Prudence: A forgotten virtue?

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Giovanni Cucci, SJ

 Giovanni Cucci, SJ / Theology / 19 August 2021


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A forgotten heritage

In today’s imagination prudence is mainly associated with careful, considered behavior (for example, driving a car slowly) or with a tendency to be indecisive so as to avoid risks, or worse, with a form of cowardice that prevents someone from taking a stand.[1] These views are largely associated with modern thought.

In antiquity, however, prudence was considered the highest virtue and the guide of all the others (auriga virtutum), because it allowed people to recognize the fundamental objective of life in a specific situation, and above all it identified the appropriate means to achieve it. The Greeks associated it with phronēsis (wisdom), a term that originally referred to the diaphragm (phrēn), the seat of breathing, feeling and the cognitive activity of the soul, the most intimate dimension of the human being.[2] The wise person exercises reason in a state of good health and therefore can govern the self.

For Aristotle, the task of wisdom is to educate for responsiveness, the indispensable energy for doing good (Topics, V, 8; 138 b 2-5): this is the essential task of practical reason (Nicomachean Ethics, VI, 5). For this reason, wisdom is the pivot of the moral life, because the purpose of this discipline, Aristotle adds, is not to know the good, but to be good. Cicero translates phronēsis as prudentia, defining it as “the science of things to be sought or avoided” (De officiis, I, 153).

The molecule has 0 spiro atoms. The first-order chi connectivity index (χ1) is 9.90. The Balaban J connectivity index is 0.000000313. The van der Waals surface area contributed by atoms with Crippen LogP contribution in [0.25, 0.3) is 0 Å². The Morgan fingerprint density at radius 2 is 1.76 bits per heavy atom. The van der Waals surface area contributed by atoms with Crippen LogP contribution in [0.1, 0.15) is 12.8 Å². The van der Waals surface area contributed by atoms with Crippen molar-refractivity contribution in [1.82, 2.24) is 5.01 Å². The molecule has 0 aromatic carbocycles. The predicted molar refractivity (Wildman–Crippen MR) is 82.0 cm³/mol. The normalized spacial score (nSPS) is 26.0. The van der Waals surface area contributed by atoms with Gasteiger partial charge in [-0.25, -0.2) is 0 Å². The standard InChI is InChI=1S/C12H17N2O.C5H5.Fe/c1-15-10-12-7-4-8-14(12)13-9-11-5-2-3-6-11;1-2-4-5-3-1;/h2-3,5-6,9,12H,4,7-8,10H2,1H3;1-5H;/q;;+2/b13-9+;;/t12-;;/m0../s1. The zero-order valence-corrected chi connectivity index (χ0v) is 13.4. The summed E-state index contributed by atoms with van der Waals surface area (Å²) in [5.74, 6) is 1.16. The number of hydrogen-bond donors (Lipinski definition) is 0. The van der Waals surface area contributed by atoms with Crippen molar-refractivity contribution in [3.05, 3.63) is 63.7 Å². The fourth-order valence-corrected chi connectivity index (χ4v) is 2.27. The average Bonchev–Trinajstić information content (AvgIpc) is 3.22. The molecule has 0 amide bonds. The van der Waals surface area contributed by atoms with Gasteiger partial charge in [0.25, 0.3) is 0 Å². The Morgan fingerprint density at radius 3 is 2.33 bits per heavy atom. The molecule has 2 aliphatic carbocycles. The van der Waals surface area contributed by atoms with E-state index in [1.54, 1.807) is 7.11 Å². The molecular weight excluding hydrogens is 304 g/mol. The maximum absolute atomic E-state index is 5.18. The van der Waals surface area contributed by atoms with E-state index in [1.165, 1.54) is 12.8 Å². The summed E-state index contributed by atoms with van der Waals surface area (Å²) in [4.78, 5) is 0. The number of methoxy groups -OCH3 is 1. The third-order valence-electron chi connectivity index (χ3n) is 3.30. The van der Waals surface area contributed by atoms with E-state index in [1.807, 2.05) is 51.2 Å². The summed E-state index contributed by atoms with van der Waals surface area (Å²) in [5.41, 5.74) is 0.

As can be seen from this simple survey, not only wisdom-prudence, but also moral philosophy has characteristics that are quite different from the intellectualistic approach of the modern era, with its quest for rules and precise definitions, thereby emptying practical reason of the affective dimension. Significant in this regard is Kant’s position: reason and emotions are enemies. For this reason, in choosing the good, one must disregard every aspect of passion and the choice made on the basis of pure reason.

The explanation for this contrast is clear: “To be subject to emotions and passions is always a disease of the soul, because both exclude the dominion of reason.”[3] It is an antithetical position to that of Thomas Aquinas: “The mode of virtue, which consists in the perfect will, cannot be without passion, not because the will depends on the passion, but because a perfect will in a being subject to feelings necessarily entails passion” (De Veritate, q. 26, a. 7, ad 2; cf. a. 1).

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